March 21, 2018

Second Funnel = Complete; Republicans choose new leaders in Senate

March 16, 2018
Volume XVI, Edition 10

The last procedural hurdle for the 2018 legislative session is today, known as the second funnel.  This deadline requires House bills that have passed the House, to pass a Senate committee, and vice versa. There was also a monumental shift of power due to Sen. Bill Dix’s resignation on Monday.  Sen. Dix had served as the Majority Leader and therefore controlled the fate of all legislation in the Senate. Moving forward, Senate Republicans chose Sen. Jack Whitver (R-Ankeny) as their new Majority Leader and Sen. Charles Schneider (R-West Des Moines) as the new Senate President. Additionally, Sen. Amy Sinclair (R-Allerton) was chosen as Majority Whip and Sen. Jake Chapman (R-Adel) is the newest assistant leader.  MBI congratulates all of these individuals on their new roles. With this change in leadership and presumably less than a month to go, anything can happen! Read the entire Legislative Focus here.

SAVE extension continues momentum; second funnel deadline next Friday

March 9, 2018
Volume XVI, Edition 9

We are approaching a rough deadline of about a month left in this legislative session, and the second funnel deadline is next Friday, March 16th. That means bills that have already passed the House must be passed through a Senate committee, and vice versa. Today’s Revenue Estimating Conference number will set the benchmark for most major budget decisions that are left to be made. On our priorities list, the 20-year SAVE extension made great progress by passing both the House and Senate Ways and Means subcommittees. As was pointed out in the House subcommittee, this would be the single largest investment in education in Iowa’s history.  MBI appreciates the bi-partisan work conducted in both the House and the Senate to advance the SAVE legislation! On the political front, Vice President Mike Pence was in Council Bluffs this week to talk tax reform and Gov. Kim Reynolds and Lt. Gov. Adam Gregg officially kicked off their bid for a full four year term on Wednesday evening in the governor’s hometown of Osceola.  Expect to see more announcements as next Friday, March 16 is the filing deadline for individuals interested in running for statewide or legislative office.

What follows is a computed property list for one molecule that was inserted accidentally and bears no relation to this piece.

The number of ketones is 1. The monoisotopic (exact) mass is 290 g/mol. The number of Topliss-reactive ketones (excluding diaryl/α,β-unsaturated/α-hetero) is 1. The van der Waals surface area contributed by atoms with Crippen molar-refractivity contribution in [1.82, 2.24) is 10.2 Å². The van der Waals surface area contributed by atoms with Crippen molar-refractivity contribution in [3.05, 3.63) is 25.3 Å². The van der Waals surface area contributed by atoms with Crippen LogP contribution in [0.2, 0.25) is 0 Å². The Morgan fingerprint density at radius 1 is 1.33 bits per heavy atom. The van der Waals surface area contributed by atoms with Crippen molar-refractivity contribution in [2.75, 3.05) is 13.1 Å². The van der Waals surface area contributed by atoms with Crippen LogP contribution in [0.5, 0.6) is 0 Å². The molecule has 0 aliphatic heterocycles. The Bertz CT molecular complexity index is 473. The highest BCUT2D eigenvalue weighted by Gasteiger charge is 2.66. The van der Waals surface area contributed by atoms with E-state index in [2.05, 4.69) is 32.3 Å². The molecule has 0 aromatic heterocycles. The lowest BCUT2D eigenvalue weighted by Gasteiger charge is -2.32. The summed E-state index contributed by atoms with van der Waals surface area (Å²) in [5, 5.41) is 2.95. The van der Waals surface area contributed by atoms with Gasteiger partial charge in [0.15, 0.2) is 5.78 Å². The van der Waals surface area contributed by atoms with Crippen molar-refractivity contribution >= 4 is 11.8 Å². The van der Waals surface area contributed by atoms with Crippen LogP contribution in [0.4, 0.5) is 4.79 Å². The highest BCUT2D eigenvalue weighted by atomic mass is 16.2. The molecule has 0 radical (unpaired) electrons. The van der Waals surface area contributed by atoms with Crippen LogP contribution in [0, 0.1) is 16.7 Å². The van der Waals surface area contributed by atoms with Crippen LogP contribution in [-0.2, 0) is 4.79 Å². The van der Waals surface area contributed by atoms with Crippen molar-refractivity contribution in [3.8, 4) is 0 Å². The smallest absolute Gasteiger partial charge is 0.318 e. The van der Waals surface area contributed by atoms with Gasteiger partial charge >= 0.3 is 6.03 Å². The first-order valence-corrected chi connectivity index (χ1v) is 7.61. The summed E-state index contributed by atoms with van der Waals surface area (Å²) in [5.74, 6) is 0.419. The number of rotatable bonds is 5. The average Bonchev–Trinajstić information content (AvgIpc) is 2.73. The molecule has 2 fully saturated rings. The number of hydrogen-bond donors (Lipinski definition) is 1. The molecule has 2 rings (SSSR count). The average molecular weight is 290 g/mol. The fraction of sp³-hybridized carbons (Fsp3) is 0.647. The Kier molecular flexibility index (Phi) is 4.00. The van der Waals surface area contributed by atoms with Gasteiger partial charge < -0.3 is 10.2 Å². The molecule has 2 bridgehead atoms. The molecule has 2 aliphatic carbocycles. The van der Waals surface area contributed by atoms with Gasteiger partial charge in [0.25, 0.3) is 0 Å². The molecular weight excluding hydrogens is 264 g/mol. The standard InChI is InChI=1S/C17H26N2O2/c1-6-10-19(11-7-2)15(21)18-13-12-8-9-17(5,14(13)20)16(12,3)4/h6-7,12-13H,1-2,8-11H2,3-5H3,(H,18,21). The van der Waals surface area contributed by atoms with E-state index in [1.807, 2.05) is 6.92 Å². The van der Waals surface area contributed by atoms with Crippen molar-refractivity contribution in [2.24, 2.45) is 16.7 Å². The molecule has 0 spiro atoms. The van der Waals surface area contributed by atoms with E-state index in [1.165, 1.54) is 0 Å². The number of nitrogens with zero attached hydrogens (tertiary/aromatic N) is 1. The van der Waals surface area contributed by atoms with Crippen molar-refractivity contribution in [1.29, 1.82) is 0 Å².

Read the entire Legislative Focus here.

House Passes MBI Priority; up next week in Senate

March 2, 2018
Volume XVI, Edition 8

While last week was pretty civil, controversial topics including a fetal heartbeat bill, tax reform, gun control and mental health were on the docket this week. At the same time, a sense of pride was on everyone’s mind as the U.S. News and World Report ranked Iowa as the best state in the nation! There are a number of factors that went into the rankings, and I’ve highlighted that article below in the “Headlines” section. Also, Iowa Secretary of Agriculture Bill Northey was confirmed by the U.S. Senate to be the next USDA Under Secretary for Farm Production and Conservation.  Almost everyone agrees that this was long overdue.  And most importantly, we were also able to get our Mechanic’s Lien bill passed on the floor of the House, and have every indication that it will be on the floor of the Senate next week. By next week’s report, I hope to tell you that it’s on its way to the Governor’s desk for her signature!  Let’s get into it... 

Read the entire Legislative Focus here.

Floor Debate Begins in House and Senate; Senate releases tax reform bill

 February 23, 2018
Volume XVI, Edition 6

This week, floor debate began on an array of bills that were mostly non-controversial. Right after funnel is a time for knocking out business that doesn’t bog down legislators in contentious debate. They mostly save those for the weeks ahead. The Senate also dominated the headlines when they unveiled their comprehensive plan to address tax reform on Wednesday. The plan would cut more than $1 billion in taxes on an annual basis. The major difference between what the Senate wants to do and the governor’s plan is the Senate wants to address both the individual and corporate side. The governor’s plan only addresses the individual side and would cut $1.7 billion over the next several years. Details on the plans can both be found below. 

Read the entire Legislative Focus here. 


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